Adapting the story of Daniel and Mariane Pearl for the film “A Mighty Heart” in a truthful and respectful manner was difficult enough, and Angelina Jolie soon discovered that director Michael Winterbottom’s style would make it particularly challenging.
“The way Michael shoots, I had no rehearsal,” says Jolie, who shot the Pearls’ wedding her first day on set. “I was in my room getting ready and they said, ‘OK, come down the stairs.’ So that was it.
“I walked into the wedding and we said our vows. I had looked at Danny and Mariane’s wedding footage just before, and it made me terribly sad. They loved each other so much, and you can see it in the wedding. It was hard not to cry.”
The melancholy was inescapable. Daniel Pearl was executed in 2002 by Islamic terrorists while investigating a story in Karachi, Pakistan, about shoe bomber Richard Reid. It happened while Mariane was pregnant with their son.
Jolie and husband Brad Pitt, with the film produced under his Plan B Entertainment shingle, had to focus on the story of Mariane’s determination to find the killers, while also dealing with a potentially ominous climate during the pic’s shooting in Pakistan and India.
“We talked about the risks before we started filming,” Jolie says, “the security concerns and what it would mean politically if we got it wrong. We could anger more people and make it worse. But, if by some small chance we get it right, maybe we can do a little something toward bringing people back together, or at least looking at each other in another light.”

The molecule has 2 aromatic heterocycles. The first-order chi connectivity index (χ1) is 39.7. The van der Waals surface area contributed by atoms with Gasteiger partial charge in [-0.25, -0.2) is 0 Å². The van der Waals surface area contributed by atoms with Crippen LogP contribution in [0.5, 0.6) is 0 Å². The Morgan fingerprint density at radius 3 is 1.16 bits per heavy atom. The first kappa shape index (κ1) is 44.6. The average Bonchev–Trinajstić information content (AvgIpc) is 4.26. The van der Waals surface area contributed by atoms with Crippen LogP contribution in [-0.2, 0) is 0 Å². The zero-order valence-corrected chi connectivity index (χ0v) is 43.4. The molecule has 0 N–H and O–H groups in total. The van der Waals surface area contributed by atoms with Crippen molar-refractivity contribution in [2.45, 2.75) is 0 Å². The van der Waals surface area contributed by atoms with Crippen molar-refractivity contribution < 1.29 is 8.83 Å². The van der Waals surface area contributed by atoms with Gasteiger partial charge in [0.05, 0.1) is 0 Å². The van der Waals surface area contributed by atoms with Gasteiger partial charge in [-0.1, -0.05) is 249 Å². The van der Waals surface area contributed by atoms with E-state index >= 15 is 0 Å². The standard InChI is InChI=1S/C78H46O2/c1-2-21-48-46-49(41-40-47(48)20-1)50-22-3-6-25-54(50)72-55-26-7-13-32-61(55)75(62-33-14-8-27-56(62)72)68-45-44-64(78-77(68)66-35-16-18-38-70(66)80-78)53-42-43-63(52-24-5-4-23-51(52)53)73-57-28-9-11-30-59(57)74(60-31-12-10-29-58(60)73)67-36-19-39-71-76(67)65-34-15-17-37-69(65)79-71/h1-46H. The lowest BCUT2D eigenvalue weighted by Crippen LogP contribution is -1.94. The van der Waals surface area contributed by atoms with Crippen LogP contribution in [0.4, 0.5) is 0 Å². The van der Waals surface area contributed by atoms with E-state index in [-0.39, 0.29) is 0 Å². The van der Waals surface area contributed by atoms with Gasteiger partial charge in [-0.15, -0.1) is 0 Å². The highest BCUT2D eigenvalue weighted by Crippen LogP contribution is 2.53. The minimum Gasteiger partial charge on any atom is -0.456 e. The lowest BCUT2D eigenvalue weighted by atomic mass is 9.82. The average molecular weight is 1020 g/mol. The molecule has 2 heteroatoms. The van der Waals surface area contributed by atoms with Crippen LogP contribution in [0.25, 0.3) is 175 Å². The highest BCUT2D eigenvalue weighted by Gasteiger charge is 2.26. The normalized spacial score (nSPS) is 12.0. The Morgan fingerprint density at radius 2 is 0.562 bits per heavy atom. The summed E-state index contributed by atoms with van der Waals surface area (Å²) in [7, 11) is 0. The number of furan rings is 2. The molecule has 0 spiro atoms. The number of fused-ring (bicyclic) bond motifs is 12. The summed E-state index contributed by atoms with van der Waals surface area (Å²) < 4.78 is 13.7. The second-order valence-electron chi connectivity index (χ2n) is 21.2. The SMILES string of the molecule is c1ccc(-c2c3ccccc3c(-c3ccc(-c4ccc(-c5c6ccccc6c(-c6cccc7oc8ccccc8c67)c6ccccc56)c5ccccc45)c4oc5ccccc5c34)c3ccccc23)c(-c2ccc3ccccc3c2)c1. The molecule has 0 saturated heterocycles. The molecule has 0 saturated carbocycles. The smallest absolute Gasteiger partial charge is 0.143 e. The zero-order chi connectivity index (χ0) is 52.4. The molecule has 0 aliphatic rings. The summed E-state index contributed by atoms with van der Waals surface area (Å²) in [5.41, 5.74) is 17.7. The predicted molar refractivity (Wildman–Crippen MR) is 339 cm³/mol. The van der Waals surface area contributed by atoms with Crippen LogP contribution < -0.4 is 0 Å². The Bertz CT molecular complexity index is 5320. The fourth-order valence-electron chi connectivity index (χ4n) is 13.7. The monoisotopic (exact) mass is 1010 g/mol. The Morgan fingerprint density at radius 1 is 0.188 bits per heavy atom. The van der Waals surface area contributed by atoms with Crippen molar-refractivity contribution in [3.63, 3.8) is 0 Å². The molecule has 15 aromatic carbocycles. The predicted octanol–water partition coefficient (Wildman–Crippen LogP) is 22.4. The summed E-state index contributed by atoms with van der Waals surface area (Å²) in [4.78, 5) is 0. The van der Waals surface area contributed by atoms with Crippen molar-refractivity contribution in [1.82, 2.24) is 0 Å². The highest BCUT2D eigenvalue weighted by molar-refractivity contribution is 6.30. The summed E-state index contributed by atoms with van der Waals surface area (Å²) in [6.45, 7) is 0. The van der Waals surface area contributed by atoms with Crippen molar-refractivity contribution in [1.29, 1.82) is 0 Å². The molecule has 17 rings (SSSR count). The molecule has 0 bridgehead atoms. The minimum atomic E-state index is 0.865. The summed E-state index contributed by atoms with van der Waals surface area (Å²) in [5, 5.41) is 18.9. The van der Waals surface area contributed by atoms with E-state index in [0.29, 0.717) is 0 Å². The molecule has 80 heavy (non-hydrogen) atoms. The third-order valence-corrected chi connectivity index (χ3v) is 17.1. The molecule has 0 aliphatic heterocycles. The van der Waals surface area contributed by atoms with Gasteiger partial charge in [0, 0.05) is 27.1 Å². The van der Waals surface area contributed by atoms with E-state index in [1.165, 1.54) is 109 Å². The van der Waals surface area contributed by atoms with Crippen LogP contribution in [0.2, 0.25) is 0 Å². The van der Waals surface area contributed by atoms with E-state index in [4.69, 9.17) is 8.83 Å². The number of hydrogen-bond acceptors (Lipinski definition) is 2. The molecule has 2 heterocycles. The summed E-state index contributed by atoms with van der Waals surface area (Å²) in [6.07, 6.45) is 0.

True to Winterbottom’s style of filming, with little rehearsal and much improvisation in striving for realism, many of the roles were filled with people not from central casting but from that region.
“It was a very connected group,” Jolie says. “I didn’t even know who was a non-actor because it all just felt right.”
Of all the many roles Jolie has done in her career, this one carried a special burden.
“Mariane has suffered the ugliest side of all that is going on in the world today and came out of it believing we can’t just be angry and blinded by hate, but must continue to have a dialogue,” Jolie says. “If I don’t represent her right, and people don’t see what a beautiful, strong, open-minded, loving woman she is, then I’ve done a disservice and hurt a really great woman.”
Next: Jolie will be seen in “Wanted,” an action film based on Mark Miller’s graphic novel series. She also does voiceover in the animated pic “Kung Fu Panda” and stars in the Clint Eastwood period drama “The Changeling.”